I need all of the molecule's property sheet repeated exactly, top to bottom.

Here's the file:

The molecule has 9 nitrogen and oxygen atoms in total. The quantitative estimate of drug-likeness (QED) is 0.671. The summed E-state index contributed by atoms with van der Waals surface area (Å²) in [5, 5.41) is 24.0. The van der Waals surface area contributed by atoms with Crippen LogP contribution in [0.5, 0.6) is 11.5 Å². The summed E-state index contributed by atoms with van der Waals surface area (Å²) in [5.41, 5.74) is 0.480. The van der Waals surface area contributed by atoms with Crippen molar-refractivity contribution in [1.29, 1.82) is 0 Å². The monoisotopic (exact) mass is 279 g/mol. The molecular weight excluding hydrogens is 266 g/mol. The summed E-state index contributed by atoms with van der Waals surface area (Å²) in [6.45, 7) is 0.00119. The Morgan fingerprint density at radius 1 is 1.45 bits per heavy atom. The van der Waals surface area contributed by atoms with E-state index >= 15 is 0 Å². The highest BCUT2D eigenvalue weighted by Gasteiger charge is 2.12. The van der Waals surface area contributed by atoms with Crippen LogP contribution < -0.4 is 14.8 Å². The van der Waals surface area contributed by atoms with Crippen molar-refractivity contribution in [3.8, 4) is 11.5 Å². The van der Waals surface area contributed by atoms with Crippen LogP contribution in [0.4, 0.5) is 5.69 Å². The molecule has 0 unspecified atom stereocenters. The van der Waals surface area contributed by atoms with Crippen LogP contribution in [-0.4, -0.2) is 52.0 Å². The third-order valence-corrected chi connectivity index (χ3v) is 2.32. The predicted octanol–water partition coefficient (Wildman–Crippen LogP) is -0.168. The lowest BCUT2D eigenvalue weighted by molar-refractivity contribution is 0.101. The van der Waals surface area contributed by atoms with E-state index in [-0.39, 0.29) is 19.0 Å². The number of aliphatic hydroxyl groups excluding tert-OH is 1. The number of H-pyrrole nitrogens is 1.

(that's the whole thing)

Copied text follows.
The molecule has 9 nitrogen and oxygen atoms in total. The quantitative estimate of drug-likeness (QED) is 0.671. The summed E-state index contributed by atoms with van der Waals surface area (Å²) in [5, 5.41) is 24.0. The van der Waals surface area contributed by atoms with Crippen LogP contribution in [0.5, 0.6) is 11.5 Å². The summed E-state index contributed by atoms with van der Waals surface area (Å²) in [5.41, 5.74) is 0.480. The van der Waals surface area contributed by atoms with Crippen molar-refractivity contribution in [1.29, 1.82) is 0 Å². The monoisotopic (exact) mass is 279 g/mol. The molecular weight excluding hydrogens is 266 g/mol. The summed E-state index contributed by atoms with van der Waals surface area (Å²) in [6.45, 7) is 0.00119. The Morgan fingerprint density at radius 1 is 1.45 bits per heavy atom. The van der Waals surface area contributed by atoms with E-state index >= 15 is 0 Å². The highest BCUT2D eigenvalue weighted by Gasteiger charge is 2.12. The van der Waals surface area contributed by atoms with Crippen LogP contribution < -0.4 is 14.8 Å². The van der Waals surface area contributed by atoms with Crippen molar-refractivity contribution in [3.8, 4) is 11.5 Å². The van der Waals surface area contributed by atoms with Crippen LogP contribution in [0.4, 0.5) is 5.69 Å². The molecule has 0 unspecified atom stereocenters. The van der Waals surface area contributed by atoms with Crippen LogP contribution in [-0.4, -0.2) is 52.0 Å². The third-order valence-corrected chi connectivity index (χ3v) is 2.32. The predicted octanol–water partition coefficient (Wildman–Crippen LogP) is -0.168. The lowest BCUT2D eigenvalue weighted by molar-refractivity contribution is 0.101. The van der Waals surface area contributed by atoms with E-state index in [-0.39, 0.29) is 19.0 Å². The number of aliphatic hydroxyl groups excluding tert-OH is 1. The number of H-pyrrole nitrogens is 1.